Another way to see the distinct difference between Islam and Christianity is to view miracles. How are miracles treated within each religion, and more importantly, what is their purpose?
Within Islam, there are not miracles in the same way that Christians think of miracles as retold in the Bible. In Islam, the Qur’an itself is the miracle. In fact, when people asked Muhammad for a miracle, he told them to read the Qur’an (Qur’an 29-50-51; 17:88-94). Again, to restate this to be clear, from the Muslim perspective, the Qur’an is the miracle. In fact, the Arabic word for “sign” is “ayat,” the same word that refers to a verse of the Qur’an. These words are the same because from a Muslim point of view, each ayat of the Qur’an is a sign from Allah. As Ahmed Deedat, a well-known recent Muslim apologist said:
“Again and again when miracles are demanded from the prophet of God by the cynical and frivolous few, he is made to point to the qur`an – message from high – as ‘the miracle.’ The miracle of miracles! And men of wisdom, people with literary and spiritual insight, who were honest enough to themselves, recognised and accepted al-qur`an as a genuine miracle.” [i]
To better understand the Muslim mindset, imagine that instead of using the word “verse,” we referred to each passage of the Bible as miraculous. Each time a preacher took to a podium to begin reading a chapter, he would tell us to turn to book such-and-such, chapter so-and so, miracle number 1. Therefore, in order to examine Muhammad’s “miracle” of bringing the Qur’an, we must view the Qur’an itself. Since the Qur’an itself is the miracle, we are forced to examine some of its passages to see what kind of miracle Muhammad was given. We will do so, at the same time comparing these to the miracles of Christ. As always, while doing so, we will be alert to what kind of doctrinal reversals or inversions we may encounter.
Looking back to Christ, consider the miracles He performed. He gave sight to a blind man (John 9), raised a man from the dead (John 11), healed a paralytic (Mark 2), and fed thousands of people with a couple pieces of fish and bread (Matthew 14). Now let’s look at Muhammad’s miracle, delivering the Qur’an. Close inspection reveals a very different type of miracle when turning the pages of the Qur’an. Muhammad’s miracle states that Muslims should ask for permission before leaving Muhammad at a big event (Qur’an 24:62). Muhammad’s wives would receive double punishment for indecency (Qur’an 33:30). Muhammad was able to take more wives than other Muslims (Qur’an 33:50). Muhammad was allowed to marry his adopted son’s wife (Qur’an 33:37). Visitors to Muhammad’s house were explicitly told to leave right after dinner so as not to be an annoyance (Qur’an 33:53). Private criticism of Muhammad is forbidden. (Qur’an 58:9). Finally, people speaking to Muhammad should do so in a soft voice (Qur’an 49:2).
A distinct pattern becomes evident. All of the miracles of Jesus were to help other people. Never once did He perform a miracle that aided his own earthly status as a human. He never once made food to feed himself, used miracles to amuse Himself, or gave Himself special permission for something by supernatural means. Indeed, such use of miracles for Jesus’ own comfort and benefit were proffered by Satan in the wilderness and therefore temptations to sin (Matthew 4:1-11). Even in the case where Jesus had Peter catch two fish to pay the two drachma tax, Jesus emphasizes that this isn’t for His own benefit, but rather to keep others from being offended (Matthew 17:27).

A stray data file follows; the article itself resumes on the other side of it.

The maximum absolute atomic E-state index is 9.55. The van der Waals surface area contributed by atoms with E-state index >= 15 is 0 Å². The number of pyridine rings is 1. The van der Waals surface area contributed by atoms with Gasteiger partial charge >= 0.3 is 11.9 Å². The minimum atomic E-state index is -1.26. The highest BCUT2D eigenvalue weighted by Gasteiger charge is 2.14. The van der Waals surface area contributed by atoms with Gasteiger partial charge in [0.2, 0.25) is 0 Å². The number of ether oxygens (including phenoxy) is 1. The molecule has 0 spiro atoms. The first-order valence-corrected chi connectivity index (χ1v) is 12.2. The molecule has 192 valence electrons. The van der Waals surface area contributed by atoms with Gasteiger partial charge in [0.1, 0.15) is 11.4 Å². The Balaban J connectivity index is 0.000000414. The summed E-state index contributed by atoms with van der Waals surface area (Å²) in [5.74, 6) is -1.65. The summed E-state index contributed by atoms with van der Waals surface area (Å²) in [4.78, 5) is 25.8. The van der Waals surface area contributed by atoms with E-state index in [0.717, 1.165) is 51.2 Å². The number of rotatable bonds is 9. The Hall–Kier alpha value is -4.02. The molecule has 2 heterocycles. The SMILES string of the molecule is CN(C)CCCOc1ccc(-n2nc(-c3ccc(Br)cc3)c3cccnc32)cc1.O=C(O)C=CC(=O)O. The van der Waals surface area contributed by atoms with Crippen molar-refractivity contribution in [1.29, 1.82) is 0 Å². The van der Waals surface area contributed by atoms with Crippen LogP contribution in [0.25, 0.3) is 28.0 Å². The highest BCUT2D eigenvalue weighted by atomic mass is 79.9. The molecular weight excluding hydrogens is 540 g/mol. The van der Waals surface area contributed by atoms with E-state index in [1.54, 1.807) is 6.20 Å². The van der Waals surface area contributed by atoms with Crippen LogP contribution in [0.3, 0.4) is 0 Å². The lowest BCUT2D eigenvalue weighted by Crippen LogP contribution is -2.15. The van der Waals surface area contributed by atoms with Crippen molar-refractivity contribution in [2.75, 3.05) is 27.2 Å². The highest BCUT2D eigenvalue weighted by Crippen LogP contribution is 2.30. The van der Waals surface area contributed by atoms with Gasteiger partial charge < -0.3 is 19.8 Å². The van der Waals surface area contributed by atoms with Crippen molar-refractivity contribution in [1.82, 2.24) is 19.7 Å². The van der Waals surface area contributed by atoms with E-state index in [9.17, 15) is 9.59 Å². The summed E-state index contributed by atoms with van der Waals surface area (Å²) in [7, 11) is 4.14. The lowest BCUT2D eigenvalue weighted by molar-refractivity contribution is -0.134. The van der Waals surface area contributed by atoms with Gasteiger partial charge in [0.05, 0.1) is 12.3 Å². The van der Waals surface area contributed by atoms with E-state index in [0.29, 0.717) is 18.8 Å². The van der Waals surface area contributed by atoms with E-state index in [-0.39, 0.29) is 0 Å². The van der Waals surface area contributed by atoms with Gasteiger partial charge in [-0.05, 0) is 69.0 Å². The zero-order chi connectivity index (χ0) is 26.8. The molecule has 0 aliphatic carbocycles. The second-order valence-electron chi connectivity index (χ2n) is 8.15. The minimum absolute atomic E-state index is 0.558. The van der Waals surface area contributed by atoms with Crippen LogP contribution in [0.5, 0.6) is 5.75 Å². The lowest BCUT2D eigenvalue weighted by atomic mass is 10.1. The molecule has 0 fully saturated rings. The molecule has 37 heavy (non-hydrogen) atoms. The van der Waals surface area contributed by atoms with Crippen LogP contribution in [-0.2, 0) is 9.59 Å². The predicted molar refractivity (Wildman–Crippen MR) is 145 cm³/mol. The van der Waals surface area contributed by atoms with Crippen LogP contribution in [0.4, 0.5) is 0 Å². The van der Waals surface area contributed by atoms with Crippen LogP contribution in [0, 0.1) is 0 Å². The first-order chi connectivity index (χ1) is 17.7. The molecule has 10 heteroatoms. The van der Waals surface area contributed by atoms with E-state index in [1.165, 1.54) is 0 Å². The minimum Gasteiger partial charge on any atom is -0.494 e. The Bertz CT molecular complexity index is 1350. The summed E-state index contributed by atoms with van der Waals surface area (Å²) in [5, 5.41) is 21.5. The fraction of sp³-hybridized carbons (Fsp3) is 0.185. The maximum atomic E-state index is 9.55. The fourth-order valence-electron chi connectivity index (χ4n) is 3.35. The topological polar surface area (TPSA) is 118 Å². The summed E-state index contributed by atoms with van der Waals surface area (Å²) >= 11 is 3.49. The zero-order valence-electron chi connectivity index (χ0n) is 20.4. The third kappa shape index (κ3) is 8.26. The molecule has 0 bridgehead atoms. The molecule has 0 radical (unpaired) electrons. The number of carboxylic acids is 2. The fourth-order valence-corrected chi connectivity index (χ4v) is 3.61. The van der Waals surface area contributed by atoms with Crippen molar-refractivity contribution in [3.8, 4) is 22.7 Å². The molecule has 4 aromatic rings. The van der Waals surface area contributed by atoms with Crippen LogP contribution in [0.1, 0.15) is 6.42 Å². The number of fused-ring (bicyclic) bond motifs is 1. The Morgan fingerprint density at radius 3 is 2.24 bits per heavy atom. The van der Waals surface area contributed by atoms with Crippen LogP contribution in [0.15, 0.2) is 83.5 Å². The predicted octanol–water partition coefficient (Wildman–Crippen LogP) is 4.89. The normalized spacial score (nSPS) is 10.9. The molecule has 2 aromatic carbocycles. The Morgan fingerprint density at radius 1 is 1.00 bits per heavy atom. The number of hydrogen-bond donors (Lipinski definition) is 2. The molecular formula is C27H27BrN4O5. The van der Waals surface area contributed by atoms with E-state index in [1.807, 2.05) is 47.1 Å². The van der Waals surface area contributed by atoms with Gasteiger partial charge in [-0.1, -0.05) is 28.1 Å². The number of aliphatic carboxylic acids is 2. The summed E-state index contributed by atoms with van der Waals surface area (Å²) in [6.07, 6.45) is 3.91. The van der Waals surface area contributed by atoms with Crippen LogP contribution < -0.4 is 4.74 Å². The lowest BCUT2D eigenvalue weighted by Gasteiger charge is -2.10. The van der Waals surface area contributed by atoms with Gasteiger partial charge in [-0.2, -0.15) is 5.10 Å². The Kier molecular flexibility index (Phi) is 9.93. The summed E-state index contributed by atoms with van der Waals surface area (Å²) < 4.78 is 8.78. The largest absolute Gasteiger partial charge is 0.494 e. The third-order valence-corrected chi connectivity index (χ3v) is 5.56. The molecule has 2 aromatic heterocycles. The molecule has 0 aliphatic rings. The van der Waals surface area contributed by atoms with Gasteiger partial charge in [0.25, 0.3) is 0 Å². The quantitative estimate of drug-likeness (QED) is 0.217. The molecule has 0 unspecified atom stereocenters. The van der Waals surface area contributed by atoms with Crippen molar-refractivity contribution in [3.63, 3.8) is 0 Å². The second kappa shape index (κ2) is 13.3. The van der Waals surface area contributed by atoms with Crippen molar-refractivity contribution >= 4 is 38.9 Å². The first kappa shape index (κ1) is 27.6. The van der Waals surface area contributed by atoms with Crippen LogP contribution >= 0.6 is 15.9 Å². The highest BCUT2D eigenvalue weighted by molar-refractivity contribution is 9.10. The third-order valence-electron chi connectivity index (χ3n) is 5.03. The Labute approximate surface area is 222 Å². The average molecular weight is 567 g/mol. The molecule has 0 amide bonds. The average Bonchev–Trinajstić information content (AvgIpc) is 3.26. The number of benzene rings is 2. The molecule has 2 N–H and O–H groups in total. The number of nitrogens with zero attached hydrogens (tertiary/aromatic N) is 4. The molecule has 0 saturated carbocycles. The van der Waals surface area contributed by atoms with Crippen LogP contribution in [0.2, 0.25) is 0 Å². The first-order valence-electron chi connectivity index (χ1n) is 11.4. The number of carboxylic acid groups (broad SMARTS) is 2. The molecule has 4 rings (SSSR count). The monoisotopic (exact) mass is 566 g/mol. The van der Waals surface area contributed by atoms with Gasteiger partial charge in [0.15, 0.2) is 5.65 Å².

On the other hand, in the case of Muhammad, many of his miraculous Qur’anic recitations were rather convenient to his earthly existence. Even one of Muhammad’s wives noted this:
Narrated Hisham’s father:
Khaula bint Hakim was one of those ladies who presented themselves to the Prophet for marriage. ‘Aisha said, “Doesn’t a lady feel ashamed for presenting herself to a man?” But when the Verse: “(O Muhammad) You may postpone (the turn of) any of them (your wives) that you please,’ (33.51) was revealed, ” ‘Aisha said, ‘O Allah’s Apostle! I do not see, but, that your Lord hurries in pleasing you.'” [ii]
One thousand four hundred years later, it’s hard to know how much sarcasm Muhammad’s wife voiced in the above passage. What isn’t difficult to see is that Aisha recognized the quickness in which Muhammad’s life was made more convenient and enjoyable at the revelation of this particular verse of the Qur’an. The miracle of the Qur’an made Muhammad’s earthly life more pleasant, whereas the miracles of Jesus made other people’s lives better. Indeed, we find the two historical figures in diametric opposition to each other. Jesus performed miracles to the benefit of others and never for Himself. In fact, oftentimes Jesus’ miracles were done at a cost to Himself. Ultimately, the miracle of Jesus’ resurrection was done at the cost of a torturous death. Alternately, Muhammad’s miracle of the Qur’an made his own life more comfortable.
Why is there this discrepancy? What does this say about these two miracle workers? Is one type of miracle more deserving of our respect than the other, and if so, why? This can be a great segue into the sacrificial work of Jesus. These are questions where the contrast between Jesus and Muhammad can be discussed delicately to show their vast differences.